James Mohler, MD
An interview with James Mohler, MD, associate director and senior vice president for Translational Research at Roswell Park Cancer Institute, Buffalo, NY, and chair of the NCCN Guidelines Panel for Prostate Cancer.Targeted Oncology: How would you characterize the changing therapeutic landscape for castration-resistant prostate cancer (CRPC)?Dr. Mohler:
Hormonal therapy remained mostly unchanged for over six decades after Charles Huggins demonstrated in the 1940s that prostate cancer responded to castration. There were a couple of blips, including the development of chemical castration delivered using LHRH agonist depot injections and the introduction of antiandrogens by Fernand Labrie, both in the 1980s. Over the last three years, five new agents have been approved by the FDA: the hormonal therapies abiraterone and enzalutamide; a new chemotherapy, cabazitaxel; an immunotherapy, sipuleucel-T; and a new form of radiation, radium-223 chloride. With so many new agents, it is easy for men--many of whom have already failed treatment--to become confused about their course of treatment and prospects. We're extending life in clinical trials by 3-5 months on average, and you can get excited about that, especially if the benefits are additive, or remain unexcited that we still need a curative therapy. We know we have to do much better.Is there a consensus sequencing paradigm?
No. In the early space, some clinicians start hormonal therapy early, but there are increased side effects associated with that. I start hormonal therapy later, and prefer to use it intermittently, a strategy that has demonstrated equivalent survival but improved quality of life and reduced costs. In the castration-resistant space, chemotherapy has been shown to extend survival for about 2 months and is used only in men who are symptomatic because of the side effects. Newer agents extend survival 3-5 months after chemotherapy and they are less toxic than chemotherapy. Abiraterone has some side effects and must be administered with prednisone, while enzalutamide does not, and so some doctors favor it. That is a decision based on convenience. The new thinking is that if we can extend life later in the disease with these new treatments, they should be used earlier, but there are no data on that yet. A pessimist might say, “Do no harm,” as there are side effects associated with the new treatments, but an optimist would say, “Go ahead and use them earlier.”How is the crop of new drugs changing clinical practice for CRPC?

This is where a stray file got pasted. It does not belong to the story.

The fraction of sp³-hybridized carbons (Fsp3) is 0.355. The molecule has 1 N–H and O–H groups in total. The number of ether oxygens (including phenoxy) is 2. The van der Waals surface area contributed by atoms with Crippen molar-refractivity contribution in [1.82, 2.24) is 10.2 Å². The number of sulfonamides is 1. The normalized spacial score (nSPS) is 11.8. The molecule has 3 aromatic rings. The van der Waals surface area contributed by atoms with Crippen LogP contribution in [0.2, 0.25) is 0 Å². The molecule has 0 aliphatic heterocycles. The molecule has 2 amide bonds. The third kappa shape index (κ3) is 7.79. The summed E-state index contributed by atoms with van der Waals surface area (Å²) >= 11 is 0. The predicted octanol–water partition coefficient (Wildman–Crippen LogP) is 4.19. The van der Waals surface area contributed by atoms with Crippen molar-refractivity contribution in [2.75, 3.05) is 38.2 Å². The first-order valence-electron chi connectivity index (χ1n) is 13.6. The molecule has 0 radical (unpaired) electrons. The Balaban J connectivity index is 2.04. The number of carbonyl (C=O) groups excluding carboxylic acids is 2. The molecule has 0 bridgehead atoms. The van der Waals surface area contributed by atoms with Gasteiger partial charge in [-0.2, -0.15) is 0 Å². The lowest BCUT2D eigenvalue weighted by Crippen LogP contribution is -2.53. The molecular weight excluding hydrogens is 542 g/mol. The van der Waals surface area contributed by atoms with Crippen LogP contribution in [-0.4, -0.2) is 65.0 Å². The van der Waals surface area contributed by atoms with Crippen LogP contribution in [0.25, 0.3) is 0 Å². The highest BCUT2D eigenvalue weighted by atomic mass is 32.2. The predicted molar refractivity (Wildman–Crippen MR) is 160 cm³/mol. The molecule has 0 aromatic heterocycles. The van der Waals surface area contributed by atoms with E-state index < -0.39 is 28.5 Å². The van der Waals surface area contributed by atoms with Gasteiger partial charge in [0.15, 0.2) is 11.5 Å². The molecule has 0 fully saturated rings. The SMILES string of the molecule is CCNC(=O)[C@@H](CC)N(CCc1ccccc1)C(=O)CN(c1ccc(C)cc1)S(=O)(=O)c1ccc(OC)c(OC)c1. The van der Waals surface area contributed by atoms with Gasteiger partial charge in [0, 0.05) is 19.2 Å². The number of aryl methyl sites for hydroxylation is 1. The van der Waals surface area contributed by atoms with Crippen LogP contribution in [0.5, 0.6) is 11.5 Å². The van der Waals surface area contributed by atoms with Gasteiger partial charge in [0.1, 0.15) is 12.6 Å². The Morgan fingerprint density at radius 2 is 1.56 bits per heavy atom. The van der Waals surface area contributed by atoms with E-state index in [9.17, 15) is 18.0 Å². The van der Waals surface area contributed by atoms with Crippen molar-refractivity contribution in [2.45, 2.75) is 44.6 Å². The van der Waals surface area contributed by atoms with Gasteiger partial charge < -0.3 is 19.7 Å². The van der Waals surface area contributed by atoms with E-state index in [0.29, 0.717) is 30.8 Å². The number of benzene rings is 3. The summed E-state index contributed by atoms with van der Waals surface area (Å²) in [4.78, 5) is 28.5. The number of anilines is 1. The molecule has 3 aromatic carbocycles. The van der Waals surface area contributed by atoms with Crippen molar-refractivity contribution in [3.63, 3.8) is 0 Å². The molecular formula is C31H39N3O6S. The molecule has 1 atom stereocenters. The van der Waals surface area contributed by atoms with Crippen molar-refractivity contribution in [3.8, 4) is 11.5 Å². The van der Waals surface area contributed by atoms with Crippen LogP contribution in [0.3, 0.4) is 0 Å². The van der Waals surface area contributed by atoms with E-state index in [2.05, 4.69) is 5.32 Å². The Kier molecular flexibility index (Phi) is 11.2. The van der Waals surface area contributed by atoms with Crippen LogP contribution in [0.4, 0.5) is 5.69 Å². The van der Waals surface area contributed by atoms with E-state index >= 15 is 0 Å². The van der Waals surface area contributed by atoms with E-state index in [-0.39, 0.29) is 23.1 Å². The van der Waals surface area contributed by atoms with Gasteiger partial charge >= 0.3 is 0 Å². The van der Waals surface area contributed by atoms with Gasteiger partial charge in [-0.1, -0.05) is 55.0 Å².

Many clinicians, including me, are looking at the question of earlier use of agents, as well as how to better sequence them and whether they are effective in combinations. We don't have these answers yet. They are answered most quickly in preclinical trials, but unfortunately in the case of abiraterone, for example, lab mice don't have abiraterone targets; they don't make adrenal androgens, and so this has been a limitation for these drugs. They can be tested in chimpanzees, but there are ongoing controversies over that, and perhaps the only alternative is to study them in humans.With so many new therapeutic options, what guides decision making in sequencing?